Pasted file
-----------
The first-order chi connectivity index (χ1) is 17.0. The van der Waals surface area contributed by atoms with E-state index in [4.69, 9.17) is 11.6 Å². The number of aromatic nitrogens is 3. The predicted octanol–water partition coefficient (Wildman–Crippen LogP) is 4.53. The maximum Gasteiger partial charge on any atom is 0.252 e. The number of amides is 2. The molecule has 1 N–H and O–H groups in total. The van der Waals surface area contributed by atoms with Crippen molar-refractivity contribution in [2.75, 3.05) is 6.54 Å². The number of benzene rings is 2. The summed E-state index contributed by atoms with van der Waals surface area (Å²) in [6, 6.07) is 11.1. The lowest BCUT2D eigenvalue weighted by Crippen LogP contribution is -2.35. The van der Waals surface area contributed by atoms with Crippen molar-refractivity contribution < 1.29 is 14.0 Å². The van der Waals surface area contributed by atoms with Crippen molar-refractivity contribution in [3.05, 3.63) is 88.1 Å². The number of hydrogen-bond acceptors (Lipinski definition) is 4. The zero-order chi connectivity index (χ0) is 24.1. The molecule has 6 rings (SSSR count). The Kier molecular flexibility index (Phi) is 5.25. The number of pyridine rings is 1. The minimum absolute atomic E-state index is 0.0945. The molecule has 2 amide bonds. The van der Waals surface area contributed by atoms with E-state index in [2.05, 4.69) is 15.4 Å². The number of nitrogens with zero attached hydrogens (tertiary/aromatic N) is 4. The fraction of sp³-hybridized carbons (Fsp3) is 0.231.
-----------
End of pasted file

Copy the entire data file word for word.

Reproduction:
The first-order chi connectivity index (χ1) is 17.0. The van der Waals surface area contributed by atoms with E-state index in [4.69, 9.17) is 11.6 Å². The number of aromatic nitrogens is 3. The predicted octanol–water partition coefficient (Wildman–Crippen LogP) is 4.53. The maximum Gasteiger partial charge on any atom is 0.252 e. The number of amides is 2. The molecule has 1 N–H and O–H groups in total. The van der Waals surface area contributed by atoms with Crippen molar-refractivity contribution in [2.75, 3.05) is 6.54 Å². The number of benzene rings is 2. The summed E-state index contributed by atoms with van der Waals surface area (Å²) in [6, 6.07) is 11.1. The lowest BCUT2D eigenvalue weighted by Crippen LogP contribution is -2.35. The van der Waals surface area contributed by atoms with Crippen molar-refractivity contribution < 1.29 is 14.0 Å². The van der Waals surface area contributed by atoms with Crippen molar-refractivity contribution in [3.05, 3.63) is 88.1 Å². The number of hydrogen-bond acceptors (Lipinski definition) is 4. The zero-order chi connectivity index (χ0) is 24.1. The molecule has 6 rings (SSSR count). The Kier molecular flexibility index (Phi) is 5.25. The number of pyridine rings is 1. The minimum absolute atomic E-state index is 0.0945. The molecule has 2 amide bonds. The van der Waals surface area contributed by atoms with E-state index in [2.05, 4.69) is 15.4 Å². The number of nitrogens with zero attached hydrogens (tertiary/aromatic N) is 4. The fraction of sp³-hybridized carbons (Fsp3) is 0.231.